The board of Waterfront Toronto, the agency overseeing the Quayside project, as it’s called, is expected to vote at a meeting on October 20 whether to approve the agency’s recommendation to partner with Sidewalk Labs resulting from a competitive bid process after a request for proposals was launched in May, according to the Toronto Star.

Quayside, whose website envisions the district as “an exemplary waterfront community that achieves precedent-setting standards of sustainability, resiliency, innovation, inclusivity and design excellence,” is an attractive site for Sidewalk, which has been searching for a home for over a year.

Jean-Paul Rouge
last week
Jean-Paul Rouge
Independent professional

Government agencies across the U.S. and around the world are making progress as they experiment with a new generation of smart-city technologies that improve efficiencies, expand services, and reduce costs. While the concept of "smart cities" holds tremendous potential, many challenges remain.

A new report titled, "Building Smarter Cities and Communities," from technology association CompTIA provides interesting insights. CompTIA researchers surveyed 350 government officials and found that nearly three-quarters of them have a positive view of smart city developments.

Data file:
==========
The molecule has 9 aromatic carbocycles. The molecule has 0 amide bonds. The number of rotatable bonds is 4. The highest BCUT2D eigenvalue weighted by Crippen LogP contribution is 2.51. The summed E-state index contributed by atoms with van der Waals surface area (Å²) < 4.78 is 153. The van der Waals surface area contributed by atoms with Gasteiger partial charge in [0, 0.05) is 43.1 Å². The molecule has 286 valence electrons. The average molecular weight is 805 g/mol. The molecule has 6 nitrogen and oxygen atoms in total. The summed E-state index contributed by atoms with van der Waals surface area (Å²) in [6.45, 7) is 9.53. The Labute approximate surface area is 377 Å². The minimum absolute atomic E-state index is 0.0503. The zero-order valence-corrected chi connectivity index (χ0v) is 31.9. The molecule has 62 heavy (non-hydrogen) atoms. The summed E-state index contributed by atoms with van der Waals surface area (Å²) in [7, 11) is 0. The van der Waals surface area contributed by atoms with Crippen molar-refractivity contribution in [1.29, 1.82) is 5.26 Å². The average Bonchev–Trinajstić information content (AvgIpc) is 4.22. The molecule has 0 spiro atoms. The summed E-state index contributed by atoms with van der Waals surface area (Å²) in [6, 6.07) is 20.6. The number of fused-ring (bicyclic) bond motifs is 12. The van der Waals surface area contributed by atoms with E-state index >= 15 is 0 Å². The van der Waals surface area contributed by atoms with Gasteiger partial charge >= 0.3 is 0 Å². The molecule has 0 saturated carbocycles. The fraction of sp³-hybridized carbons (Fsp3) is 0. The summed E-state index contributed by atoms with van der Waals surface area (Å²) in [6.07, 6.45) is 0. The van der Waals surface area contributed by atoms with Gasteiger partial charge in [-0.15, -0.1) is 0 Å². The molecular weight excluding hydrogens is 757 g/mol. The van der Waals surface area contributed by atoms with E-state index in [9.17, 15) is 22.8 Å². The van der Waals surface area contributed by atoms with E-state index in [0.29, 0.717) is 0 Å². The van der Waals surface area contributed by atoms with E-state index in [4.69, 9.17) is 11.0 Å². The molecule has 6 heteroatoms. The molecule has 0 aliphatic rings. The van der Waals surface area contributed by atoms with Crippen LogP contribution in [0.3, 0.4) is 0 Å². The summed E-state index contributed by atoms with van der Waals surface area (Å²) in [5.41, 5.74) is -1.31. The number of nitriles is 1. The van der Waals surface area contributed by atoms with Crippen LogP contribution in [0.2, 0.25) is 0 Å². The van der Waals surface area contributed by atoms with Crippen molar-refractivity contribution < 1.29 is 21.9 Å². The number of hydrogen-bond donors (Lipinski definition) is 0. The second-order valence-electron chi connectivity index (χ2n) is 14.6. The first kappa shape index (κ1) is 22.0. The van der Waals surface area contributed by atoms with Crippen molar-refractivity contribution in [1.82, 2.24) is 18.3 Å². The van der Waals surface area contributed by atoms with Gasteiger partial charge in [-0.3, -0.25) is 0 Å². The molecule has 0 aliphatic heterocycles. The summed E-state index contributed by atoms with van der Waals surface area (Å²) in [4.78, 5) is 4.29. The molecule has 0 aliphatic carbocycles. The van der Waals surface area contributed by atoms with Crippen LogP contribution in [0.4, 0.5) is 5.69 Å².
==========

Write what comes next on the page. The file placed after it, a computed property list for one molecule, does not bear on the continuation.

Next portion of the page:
Anticipated benefits of smart city solutions include cost savings from operational efficiencies; optimizing use of resources; improved government services and interaction for citizens; better stream of data to improve decision-making; and the opportunity to attract tech-savvy workers and businesses.

LABCITIES
3 weeks ago
LABCITIES
By Joan Torres

In the race to become "smart," many cities are reaching for the bright, shiny (IoT) objects. Instead, they should plan the infrastructure required for implementing truly innovative services and systems.
Conversations about smart cities often focus on technology components, as if the "smart city" is a layer that could be superimposed neatly over an existing physical city.

That layer analogy is appealing to software architects and engineers, because it suggests a rationally organized stack of interrelated and interoperable technologies. But even the most carefully planned and ruthlessly efficient cities aren’t technology stacks. Cities are complex agglomerations of streets, office buildings, hospitals, schools, parks, transportation systems, utilities, and people.

There are also multiple participants and influencers in the smart cities movement: real estate developers, investors, universities, telecoms, utilities, automakers, transportation providers, citizens, and political parties. Not to mention the hundreds of government agencies at the local, state, and federal levels.

Established IT vendors are already battling for shares of the smart city technology market, which is expected to be worth more than $1.2 trillion by 2022. However, progress does not rely solely on commercial vendors; smart cities are also being moved forward by thoughtful city planners, social scientists, and community groups.